Woe unto them that long for the day of Jehovah! What have you to do with the day of Jehovah? It is darkness, and not light. As when a man fleeth from the face of a lion, and a bear falls upon him; and he comes into his home,317317   Lit. the house. and, breathless, leans his hand upon the wall, and a serpent bites him. And then, as if appealing to Heaven for confirmation: Is it not so? Is it not darkness, the day of Jehovah, and not light? storm darkness, and not a ray of light upon it?

Then Amos returns to the worship, that nurse of their vain hopes, that false prophet of peace, and he hears God speak more strongly than ever of its futility and hatefulness.

I hate, I loathe your feasts, and I will not smell the savour of your gatherings to sacrifice. For with pagan folly they still believed that the smoke of their burnt-offerings went up to heaven and flattered the nostrils of Deity. How ingrained was this belief may be judged by us from the fact that the terms of it had to be adopted by the apostles of a spiritual religion, if they would make themselves understood, and are now the metaphors of the sacrifices of the Christian heart.318318   Eph. v. 2; etc. Though ye bring to Me burnt-offerings and your meal-offerings I will not be pleased, or your thank-offerings of fatted calves, I will not look at them. Let cease from Me the noise of thy songs; to the playing of thy viols I will not listen. But let justice roll on like water, and righteousness like an unfailing stream.

Then follows the remarkable appeal from the habits of this age to those of the times of Israel's simplicity. Was it flesh- or meal-offerings that ye brought Me in the171 wilderness, forty years, O house of Israel?319319   No one doubts that this verse is interrogative. But the Authorised Eng. Ver. puts it in a form—Have ye brought unto Me? etc.—which implies blame that they did not do so. Ewald was the first to see that, as rendered above, an appeal to the forty years was the real intention of the verse. So after him nearly all critics, also the Revised Eng. Ver.: Did ye bring unto Me? On the whole question of the possibility of such an appeal see above, pp. 100 ff., and cf. Jer. vii. 22, which distinctly declares that in the wilderness God prescribed no ritual to Israel. That is to say, at the very time when God made Israel His people, and led them safely to the promised land—the time when of all others He did most for them—He was not moved to such love and deliverance by the propitiatory bribes, which this generation imagine to be so availing and indispensable. Nay, those still shall not avail, for exile from the land shall now as surely come in spite of them, as the possession of the land in old times came without them. This at least seems to be the drift of the very obscure verse which follows, and is the unmistakable statement of the close of the oracle. But ye shall lift up ... your king and ... your god, images which you have made for yourselves;320320   Ver. 26 is very difficult, for both the text and the rendering of all the possible alternatives of it are quite uncertain. (1) As to the text, the present division into words must be correct; at least no other is possible. But the present order of the words is obviously wrong. For your images is evidently described by the relative clause which you have made, and ought to stand next it. What then is to be done with the two words that at present come between—star of your god? Are they both a mere gloss, as Robertson Smith holds, and therefore to be struck out? or should they precede the pair of words, כיון צלמיכם, which they now follow? This is the order of the text which the LXX. translator had before him, only for כון he misread רֵיפָן or רֵיוָן: καὶ ἀνελάβετε τὴν σκηνὴν τοῦ Μωλὸχ καὶ τὸ ἄστρον τοῦ Θεοῦ ὑμῶν Ῥαιφάν [Ῥεφάν, Q], τοὺς τύπους αὐτῶν [om. AQ] οὓς ἐποιήσατε ἑαυτοῖς. This arrangement has the further evidence in its favour, that it brings your god into proper parallel with your king. The Hebrew text would then run thus:—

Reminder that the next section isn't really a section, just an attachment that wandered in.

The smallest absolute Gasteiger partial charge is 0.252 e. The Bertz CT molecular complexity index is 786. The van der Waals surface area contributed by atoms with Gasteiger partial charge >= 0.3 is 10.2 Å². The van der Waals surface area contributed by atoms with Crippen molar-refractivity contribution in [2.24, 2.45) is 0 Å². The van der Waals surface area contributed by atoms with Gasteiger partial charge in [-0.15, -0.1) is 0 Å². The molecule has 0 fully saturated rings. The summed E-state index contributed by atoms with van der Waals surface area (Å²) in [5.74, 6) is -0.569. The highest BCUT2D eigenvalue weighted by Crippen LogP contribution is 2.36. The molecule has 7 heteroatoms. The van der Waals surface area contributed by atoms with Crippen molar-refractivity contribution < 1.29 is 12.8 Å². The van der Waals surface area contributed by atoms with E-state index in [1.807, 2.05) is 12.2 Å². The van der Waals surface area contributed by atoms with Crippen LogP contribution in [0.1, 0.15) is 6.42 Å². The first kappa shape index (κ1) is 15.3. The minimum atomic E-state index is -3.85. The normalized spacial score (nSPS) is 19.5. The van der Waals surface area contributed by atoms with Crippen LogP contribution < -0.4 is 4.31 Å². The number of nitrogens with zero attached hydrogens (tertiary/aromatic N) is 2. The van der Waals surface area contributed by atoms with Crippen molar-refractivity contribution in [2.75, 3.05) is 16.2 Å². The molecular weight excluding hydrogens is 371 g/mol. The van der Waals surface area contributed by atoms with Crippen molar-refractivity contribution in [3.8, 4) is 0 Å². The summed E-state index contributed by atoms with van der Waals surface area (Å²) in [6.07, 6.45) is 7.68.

[כוכב אלהיכם] ונשאתם את סכות מלככם ואת
כיון צלמיכם אשר עשיתם לכם